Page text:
Michael Cunningham responded to my recap of Sunday's Hawks/Cavs game on his blog at AJC.com:
Of course all of this assumes the Hawks would have a) received some useful players/assets in a sign-and-trade for J.J. and/or wisely used the cap space left over after his departure; b) done the same with Jamal; and c) used whatever assets the team acquired in such a way as to build a team that provided fans real hope for the future. Considering the team’s recent history of drafting, player evaluation, and resource allocation (both in terms of money and player roles), there would be some understandable skepticism about the prospects for such a scenario bearing fruit.Kris Willis did likewise at Peachtree Hoops while passing along word that Joe Johnson plans to play tomorrow night against the Orlando Magic:
Still, I do think it’s a vision ASG could have sold to fans without much trouble. Normally teams that let their best player walk face a potential backlash. But J.J. (or really any of the current “core” outside of Al) wasn’t popular after last spring’s surrender to Orlando. The Hawks could have leveled with their fans and told them while the team may not have been as good this season without J.J. it still could make the playoffs (and, if not, get a lottery pick).
Then the Hawks could have gone about the process of turning J.J., Jamal, and any of their beloved “core” into a group that plausibly would be better next season than in 2010-11. All the while the Hawks could have whispered that they plan to make an all-out run at Dwight or CP3 in the summer of 2012 because ASG knows you need a top 5-10 player to win a title and will pay the tax for that chance. Failing that, the Hawks could have built a team that truly follows the Detroit model and includes tough-minded, defensive-focused players while still looking for opportunities to acquire a top 5 player or luck up into drafting one.
Instead, ASG found itself in the curious position of giving J.J. the richest contract in the league, in direct contradiction to its (unfair) cheap image, and getting ripped for it. The criticism increased when they failed to follow that bold move with others and settled into a familiar stasis. Now the Hawks are a mess with the playoffs to begin soon.
Their attendance has sagged. As LaGree points out, their esteem in the eyes of fans has declined both among those who are casual and not interested in the Hawks as entertainment, and those who are serious and stay loyal to the team but are dismayed because they saw this coming and now have little hope for future improvement.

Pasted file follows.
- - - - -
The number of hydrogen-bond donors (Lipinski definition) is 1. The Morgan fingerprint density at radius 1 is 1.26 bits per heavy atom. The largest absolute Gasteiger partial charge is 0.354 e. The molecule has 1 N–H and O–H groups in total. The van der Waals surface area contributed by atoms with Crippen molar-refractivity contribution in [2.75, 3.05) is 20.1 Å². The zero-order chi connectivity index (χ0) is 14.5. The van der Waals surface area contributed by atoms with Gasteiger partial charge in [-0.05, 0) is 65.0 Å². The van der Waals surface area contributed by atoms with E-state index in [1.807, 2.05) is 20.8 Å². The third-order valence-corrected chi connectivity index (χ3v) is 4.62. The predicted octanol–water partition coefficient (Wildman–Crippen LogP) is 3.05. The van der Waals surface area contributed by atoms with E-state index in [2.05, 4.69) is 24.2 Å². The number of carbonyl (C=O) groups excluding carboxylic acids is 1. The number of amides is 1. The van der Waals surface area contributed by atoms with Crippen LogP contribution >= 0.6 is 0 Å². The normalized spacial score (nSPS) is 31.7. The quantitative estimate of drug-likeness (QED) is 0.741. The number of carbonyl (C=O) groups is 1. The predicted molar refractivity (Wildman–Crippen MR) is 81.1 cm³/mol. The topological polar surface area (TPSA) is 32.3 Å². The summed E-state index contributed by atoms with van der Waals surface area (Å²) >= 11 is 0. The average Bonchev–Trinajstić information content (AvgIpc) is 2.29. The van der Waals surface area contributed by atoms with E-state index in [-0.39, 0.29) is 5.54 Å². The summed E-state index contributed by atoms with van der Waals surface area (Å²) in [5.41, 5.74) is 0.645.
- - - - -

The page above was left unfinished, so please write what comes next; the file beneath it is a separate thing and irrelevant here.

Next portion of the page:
So, even if you are skeptical that the Hawks could have competently embraced LaGree’s J.J.-less “alternative present” and then made smart moves for the future I’m sure they could have sold the plan. It turns out that would have been better than what they are selling right now.
I wasn't opposed to bringing back Johnson given that I had no confidence that this team could take a step back and come out ahead in the long run. I wasn't the only one that thought Atlanta had to keep Johnson. Former Hawks beat writer Sekou Smith told us that the Hawks had to keep him and couldn't afford to let him walk without getting anything in return. If I was critical of anything, it was that they didn't follow that Johnson signing up with any other significant moves and basically brought back the same roster with a much higher payroll.Irregular or new readers should be advised that the key element of my recap is likely the line:
While I will offer that hindsight is 20/20, many of you like Bret voiced your displeasure with the signing loudly. Now that the Hawks have given Johnson his money and they have taken a step backwards anyway the situation doesn't look near as promising as it once did. I will close with something I wrote shortly after the contract was signed:No matter if the Atlanta Hawks bring in more players that are capable, this signing cements the fact that the face of the franchise is Joe Johnson. Joe has to be ready to meet the challenge head on. Much of the criticism surrounding his contract was made because of statistics showing that perimeter players tend to drop off in production in their early thirties. Joe is 29 years old and has to make sure that he is the exception to that rule.So far Joe hasn't been the exception to the rule however he still remains a now very expensive face of the franchise. There is still time but now there is even more doubts.
"Last night's Hawks game doesn't prove anything about anything..."If I may engage in some friendly speculation, I suspect that this particular recap caught the attention of Messrs. Cunningham and Willis because they share* the struggle to write something of (one hopes) value about this team on a daily basis.
*Though they both get to share their share of that struggle.
I'm more than 300 game recaps into this project. Personally, the most interesting thing about Sunday's game was how it reminded me of two near-forgotten games from more than two years ago. That oblique perspective provided me with entry point from which to write recap No. 3XX. It wasn't a manifesto or an argument any more than Some Things That Need to Be Said About Joe Johnson, the Atlanta Hawks Organization, the Summer of 2005, and the Impact of Context on Our Perceptions of Professional Basketball Players in the 21st Century was a summation of Joe Johnson's time in Atlanta.
Again, Sunday's game didn't prove anything. Much as those were some things I felt needed to be said about Joe Johnson, etc.